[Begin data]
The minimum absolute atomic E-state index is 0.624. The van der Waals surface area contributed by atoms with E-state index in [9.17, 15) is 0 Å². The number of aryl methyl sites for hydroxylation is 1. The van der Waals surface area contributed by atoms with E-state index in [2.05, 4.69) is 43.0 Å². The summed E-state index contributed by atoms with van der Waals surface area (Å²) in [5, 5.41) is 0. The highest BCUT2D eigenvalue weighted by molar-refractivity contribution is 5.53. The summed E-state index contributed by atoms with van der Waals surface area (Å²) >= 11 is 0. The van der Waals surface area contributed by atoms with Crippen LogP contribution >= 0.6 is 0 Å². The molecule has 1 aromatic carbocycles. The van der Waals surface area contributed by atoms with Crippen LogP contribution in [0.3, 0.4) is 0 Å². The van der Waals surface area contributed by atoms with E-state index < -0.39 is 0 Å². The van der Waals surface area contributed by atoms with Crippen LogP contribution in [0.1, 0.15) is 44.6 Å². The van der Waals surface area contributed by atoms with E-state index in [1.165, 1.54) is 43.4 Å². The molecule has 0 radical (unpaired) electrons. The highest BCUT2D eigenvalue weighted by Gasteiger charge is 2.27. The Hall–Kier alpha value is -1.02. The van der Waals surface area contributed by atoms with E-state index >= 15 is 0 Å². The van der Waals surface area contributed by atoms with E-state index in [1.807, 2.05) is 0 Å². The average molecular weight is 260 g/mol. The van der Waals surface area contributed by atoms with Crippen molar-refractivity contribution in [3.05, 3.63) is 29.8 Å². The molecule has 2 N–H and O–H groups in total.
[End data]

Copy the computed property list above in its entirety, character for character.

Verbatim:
The minimum absolute atomic E-state index is 0.624. The van der Waals surface area contributed by atoms with E-state index in [9.17, 15) is 0 Å². The number of aryl methyl sites for hydroxylation is 1. The van der Waals surface area contributed by atoms with E-state index in [2.05, 4.69) is 43.0 Å². The summed E-state index contributed by atoms with van der Waals surface area (Å²) in [5, 5.41) is 0. The highest BCUT2D eigenvalue weighted by molar-refractivity contribution is 5.53. The summed E-state index contributed by atoms with van der Waals surface area (Å²) >= 11 is 0. The van der Waals surface area contributed by atoms with Crippen LogP contribution >= 0.6 is 0 Å². The molecule has 1 aromatic carbocycles. The van der Waals surface area contributed by atoms with Crippen LogP contribution in [0.3, 0.4) is 0 Å². The van der Waals surface area contributed by atoms with E-state index < -0.39 is 0 Å². The van der Waals surface area contributed by atoms with Crippen LogP contribution in [0.1, 0.15) is 44.6 Å². The van der Waals surface area contributed by atoms with E-state index in [1.165, 1.54) is 43.4 Å². The molecule has 0 radical (unpaired) electrons. The highest BCUT2D eigenvalue weighted by Gasteiger charge is 2.27. The Hall–Kier alpha value is -1.02. The van der Waals surface area contributed by atoms with E-state index >= 15 is 0 Å². The van der Waals surface area contributed by atoms with E-state index in [1.807, 2.05) is 0 Å². The average molecular weight is 260 g/mol. The van der Waals surface area contributed by atoms with Crippen molar-refractivity contribution in [3.05, 3.63) is 29.8 Å². The molecule has 2 N–H and O–H groups in total.